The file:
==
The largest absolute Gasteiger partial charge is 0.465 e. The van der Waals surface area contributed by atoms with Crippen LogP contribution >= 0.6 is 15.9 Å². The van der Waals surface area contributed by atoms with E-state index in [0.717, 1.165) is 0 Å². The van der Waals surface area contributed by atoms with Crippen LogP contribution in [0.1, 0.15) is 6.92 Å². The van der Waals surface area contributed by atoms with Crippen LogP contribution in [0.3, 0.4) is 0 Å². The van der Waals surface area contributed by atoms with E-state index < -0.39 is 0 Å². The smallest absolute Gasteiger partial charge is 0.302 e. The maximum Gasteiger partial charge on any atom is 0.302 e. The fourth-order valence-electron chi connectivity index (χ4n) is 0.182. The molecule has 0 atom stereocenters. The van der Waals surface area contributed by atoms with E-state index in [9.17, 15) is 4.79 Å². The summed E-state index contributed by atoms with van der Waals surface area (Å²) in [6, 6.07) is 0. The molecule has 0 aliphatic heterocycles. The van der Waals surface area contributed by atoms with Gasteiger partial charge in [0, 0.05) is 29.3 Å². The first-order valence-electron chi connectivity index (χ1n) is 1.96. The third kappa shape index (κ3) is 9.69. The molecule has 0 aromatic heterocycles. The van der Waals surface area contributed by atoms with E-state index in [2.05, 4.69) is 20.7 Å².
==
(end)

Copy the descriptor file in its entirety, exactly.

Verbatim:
The largest absolute Gasteiger partial charge is 0.465 e. The van der Waals surface area contributed by atoms with Crippen LogP contribution >= 0.6 is 15.9 Å². The van der Waals surface area contributed by atoms with E-state index in [0.717, 1.165) is 0 Å². The van der Waals surface area contributed by atoms with Crippen LogP contribution in [0.1, 0.15) is 6.92 Å². The van der Waals surface area contributed by atoms with Crippen LogP contribution in [0.3, 0.4) is 0 Å². The van der Waals surface area contributed by atoms with E-state index < -0.39 is 0 Å². The smallest absolute Gasteiger partial charge is 0.302 e. The maximum Gasteiger partial charge on any atom is 0.302 e. The fourth-order valence-electron chi connectivity index (χ4n) is 0.182. The molecule has 0 atom stereocenters. The van der Waals surface area contributed by atoms with E-state index in [9.17, 15) is 4.79 Å². The summed E-state index contributed by atoms with van der Waals surface area (Å²) in [6, 6.07) is 0. The molecule has 0 aliphatic heterocycles. The van der Waals surface area contributed by atoms with Gasteiger partial charge in [0, 0.05) is 29.3 Å². The first-order valence-electron chi connectivity index (χ1n) is 1.96. The third kappa shape index (κ3) is 9.69. The molecule has 0 aromatic heterocycles. The van der Waals surface area contributed by atoms with E-state index in [2.05, 4.69) is 20.7 Å².